Although clinical observations pinpoint the parietal cortex as important for many spatially based abilities, they do not tell us about the underlying neural mechanisms. Our understanding of these mechanisms comes in large part from studies of monkeys using single-neuron recording. Four areas in the monkey's intraparietal sulcus have been thoroughly studied: the lateral, ventral, medial, and anterior intraparietal areas. Neurons in all of these areas carry spatial information, signaling the location of an object to which the monkey is paying attention or is about to direct movement. Within a given area neurons respond to one or more specific kinds of sensory stimulation (somatosensory or visual), fire in conjunction with a specific kind of movement (looking, reaching, or grasping), and encode the location of a target relative to a specific part of the body (eye, head, or hand) or the environment.
The lateral intraparietal area encodes retina-centered information about points in the visual field that the monkey has selected for attention and is involved in visual attention and eye movements. Its neurons, like those in unimodal visual areas, have receptive fields for fixed points on the retina. Visual responses in these neurons increase when the monkey is paying attention to a stimulus in the receptive field (Figure 18–6A). This enhancement of the response occurs whether or not the monkey is planning an eye movement toward the stimulus. Neurons here also fire when the monkey is anticipating the appearance of a stimulus or remembering the location where a stimulus appeared, and some neurons fire around the time of an eye movement toward the receptive field.
Neurons in the parietal cortex of the monkey are selective for the location of objects in the visual field relative to particular parts of the body.
Each histogram represents the firing rate of a representative neuron as a function of time following presentation of a stimulus. In each diagram the line emanating from the eyes indicates where the monkey is looking.
A. Neurons in the lateral intraparietal area (LIP) have retina-centered receptive fields. The strength of the visual response depends on whether the monkey is paying attention to the stimulus. The neuron fires when a light is flashed inside its receptive field (dotted circle) (1). The visual response is increased if the monkey is instructed to attend to the location of the stimulus (2). The neuron does not fire if the stimulus is presented outside the receptive field regardless of where attention is directed (3, 4).
B. In the ventral intraparietal area (VIP) some neurons have head-centered receptive fields. This is determined by keeping the head in a fixed position while the monkey is instructed to shift its gaze to various locations. This neuron fires when a light appears to the right of the midline of the head (1, 2). It does not fire when the light appears at another location relative to the head, as on the midline or to the left (3, 4). The critical contrast is between situations 1 and 4. The retinal location of the light is the same in both (slightly to the right of the fixation point) yet the neuron fires in 1, when the stimulus is to the right of the head, but not in 4, when the stimulus is to the left of the head.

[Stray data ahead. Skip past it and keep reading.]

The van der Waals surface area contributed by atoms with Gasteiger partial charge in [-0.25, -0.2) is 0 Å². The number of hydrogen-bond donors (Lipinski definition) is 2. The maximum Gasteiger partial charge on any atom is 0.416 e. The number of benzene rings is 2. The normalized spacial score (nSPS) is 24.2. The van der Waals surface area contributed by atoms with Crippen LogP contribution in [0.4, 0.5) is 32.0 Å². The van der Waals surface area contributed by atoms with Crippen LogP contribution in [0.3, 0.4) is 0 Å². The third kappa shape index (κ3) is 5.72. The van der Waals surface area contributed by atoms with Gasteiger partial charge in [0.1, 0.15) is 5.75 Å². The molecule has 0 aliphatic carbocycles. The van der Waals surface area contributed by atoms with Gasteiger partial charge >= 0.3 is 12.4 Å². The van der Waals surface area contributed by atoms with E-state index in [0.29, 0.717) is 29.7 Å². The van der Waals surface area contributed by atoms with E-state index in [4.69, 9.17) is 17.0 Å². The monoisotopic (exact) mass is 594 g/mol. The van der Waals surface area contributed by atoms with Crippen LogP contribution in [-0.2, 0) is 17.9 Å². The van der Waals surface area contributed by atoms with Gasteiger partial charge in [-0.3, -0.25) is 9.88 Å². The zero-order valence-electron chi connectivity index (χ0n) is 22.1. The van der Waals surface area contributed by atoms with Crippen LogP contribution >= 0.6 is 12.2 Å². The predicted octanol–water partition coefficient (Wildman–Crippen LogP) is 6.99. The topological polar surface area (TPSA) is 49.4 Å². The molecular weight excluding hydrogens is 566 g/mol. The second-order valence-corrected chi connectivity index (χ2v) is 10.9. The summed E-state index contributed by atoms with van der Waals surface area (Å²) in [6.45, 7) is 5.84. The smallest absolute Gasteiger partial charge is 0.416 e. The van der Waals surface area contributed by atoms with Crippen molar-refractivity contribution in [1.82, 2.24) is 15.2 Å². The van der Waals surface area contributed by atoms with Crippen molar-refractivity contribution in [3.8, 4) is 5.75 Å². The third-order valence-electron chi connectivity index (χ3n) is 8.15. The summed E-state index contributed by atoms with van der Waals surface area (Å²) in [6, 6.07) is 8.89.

C. In the medial intraparietal area (MIP) neurons fire when the monkey is preparing to reach for a visual target and are selective for the retina-centered direction of the reach. This neuron fires when the monkey reaches for a target to the right of where he is looking (2, 3). It does not fire when he reaches for a target at which he is looking (1) or when he moves only his eyes to the target at the right (4). The physical direction of the reach is not a factor in the neuron's firing: It is the same in 1 and 3 and yet the neuron fires only in 3.
D. In the anterior intraparietal area (AIP) neurons fire when the monkey is looking at or preparing to grasp an object and are selective for objects of particular shapes. This neuron fires when the monkey is viewing a ring (3) or making a memory-guided reach to it in the dark (2). It fires especially strongly when the monkey is grasping the ring under visual guidance (1). It does not fire during viewing or grasping of other objects (4).
The ventral intraparietal area encodes head-centered spatial information about visual and tactile stimuli and is involved in multisensory guidance of head and mouth movements. Individual neurons respond to both visual and somatosensory stimuli. Most neurons respond to tactile stimulation on the face or head and to visual stimuli presented near the receptive field. The match between somatosensory and visual receptive fields is maintained when the eyes move: The visual receptive fields are shifted so as to remain at a fixed position relative to the head (Figure 18–6B).
The medial intraparietal area encodes both retina-centered and body-centered spatial information and is involved with visually guided reaching. Neurons in this area respond to visual targets and are active when the monkey is planning and executing reaching movements. They are sensitive to the direction of reaching in relation both to where the monkey is looking (right or left of the gaze) and to the body (right or left of the trunk) (Figure 18–6C).
The anterior intraparietal area encodes object-centered and hand-centered spatial information and is involved with visually guided grasping. Individual neurons are selective for objects of particular shapes and for the hand shapes required to grasp them. A neuron that fires when the monkey sees a given object will also fire when it prepares to grasp that object (Figure 18–6D).
Clinical observations in humans and electrophysiological studies in monkeys lead to two general conclusions. First, the parietal cortex is specialized for the sensory guidance of motor behavior as well as for spatial perception and cognition. Second, different regions within the parietal cortex serve different functions: Dorsal regions close to the somatosensory cortex contribute to motor control of the body, whereas ventral regions close to the visual cortex contribute to spatial perception and cognition.
The Ventral Visual Pathway Processes Information About Form and Leads to Temporal Association Cortex